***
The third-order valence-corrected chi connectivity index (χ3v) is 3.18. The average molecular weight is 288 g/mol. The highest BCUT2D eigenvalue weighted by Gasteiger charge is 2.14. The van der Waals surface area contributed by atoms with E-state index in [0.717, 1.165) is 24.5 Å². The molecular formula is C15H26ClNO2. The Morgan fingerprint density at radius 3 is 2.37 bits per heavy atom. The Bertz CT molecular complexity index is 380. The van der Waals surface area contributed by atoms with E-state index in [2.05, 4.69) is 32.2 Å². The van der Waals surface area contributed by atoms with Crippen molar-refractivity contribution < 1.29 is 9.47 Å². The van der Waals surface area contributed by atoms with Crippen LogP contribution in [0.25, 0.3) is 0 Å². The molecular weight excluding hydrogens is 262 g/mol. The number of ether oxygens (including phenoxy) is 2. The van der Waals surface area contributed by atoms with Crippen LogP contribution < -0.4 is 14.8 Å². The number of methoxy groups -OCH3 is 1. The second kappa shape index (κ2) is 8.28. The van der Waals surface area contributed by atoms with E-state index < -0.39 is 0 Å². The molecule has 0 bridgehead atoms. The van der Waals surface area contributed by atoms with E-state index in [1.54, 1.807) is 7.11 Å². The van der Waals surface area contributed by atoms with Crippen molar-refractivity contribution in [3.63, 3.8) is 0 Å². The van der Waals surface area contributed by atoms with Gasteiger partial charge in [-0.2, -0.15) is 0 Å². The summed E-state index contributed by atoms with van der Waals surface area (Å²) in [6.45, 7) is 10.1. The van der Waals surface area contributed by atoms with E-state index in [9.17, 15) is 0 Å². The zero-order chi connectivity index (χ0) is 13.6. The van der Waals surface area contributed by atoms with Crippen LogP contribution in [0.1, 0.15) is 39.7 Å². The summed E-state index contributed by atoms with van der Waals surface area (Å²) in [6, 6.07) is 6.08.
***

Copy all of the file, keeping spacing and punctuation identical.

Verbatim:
The third-order valence-corrected chi connectivity index (χ3v) is 3.18. The average molecular weight is 288 g/mol. The highest BCUT2D eigenvalue weighted by Gasteiger charge is 2.14. The van der Waals surface area contributed by atoms with E-state index in [0.717, 1.165) is 24.5 Å². The molecular formula is C15H26ClNO2. The Morgan fingerprint density at radius 3 is 2.37 bits per heavy atom. The Bertz CT molecular complexity index is 380. The van der Waals surface area contributed by atoms with E-state index in [2.05, 4.69) is 32.2 Å². The van der Waals surface area contributed by atoms with Crippen molar-refractivity contribution < 1.29 is 9.47 Å². The van der Waals surface area contributed by atoms with Crippen LogP contribution in [0.25, 0.3) is 0 Å². The molecular weight excluding hydrogens is 262 g/mol. The number of ether oxygens (including phenoxy) is 2. The van der Waals surface area contributed by atoms with Crippen LogP contribution < -0.4 is 14.8 Å². The number of methoxy groups -OCH3 is 1. The second kappa shape index (κ2) is 8.28. The van der Waals surface area contributed by atoms with E-state index < -0.39 is 0 Å². The molecule has 0 bridgehead atoms. The van der Waals surface area contributed by atoms with E-state index in [1.54, 1.807) is 7.11 Å². The van der Waals surface area contributed by atoms with Crippen molar-refractivity contribution in [3.63, 3.8) is 0 Å². The van der Waals surface area contributed by atoms with Gasteiger partial charge in [-0.2, -0.15) is 0 Å². The summed E-state index contributed by atoms with van der Waals surface area (Å²) in [6.45, 7) is 10.1. The van der Waals surface area contributed by atoms with E-state index in [9.17, 15) is 0 Å². The zero-order chi connectivity index (χ0) is 13.6. The van der Waals surface area contributed by atoms with Crippen LogP contribution in [0.1, 0.15) is 39.7 Å². The summed E-state index contributed by atoms with van der Waals surface area (Å²) in [6, 6.07) is 6.08.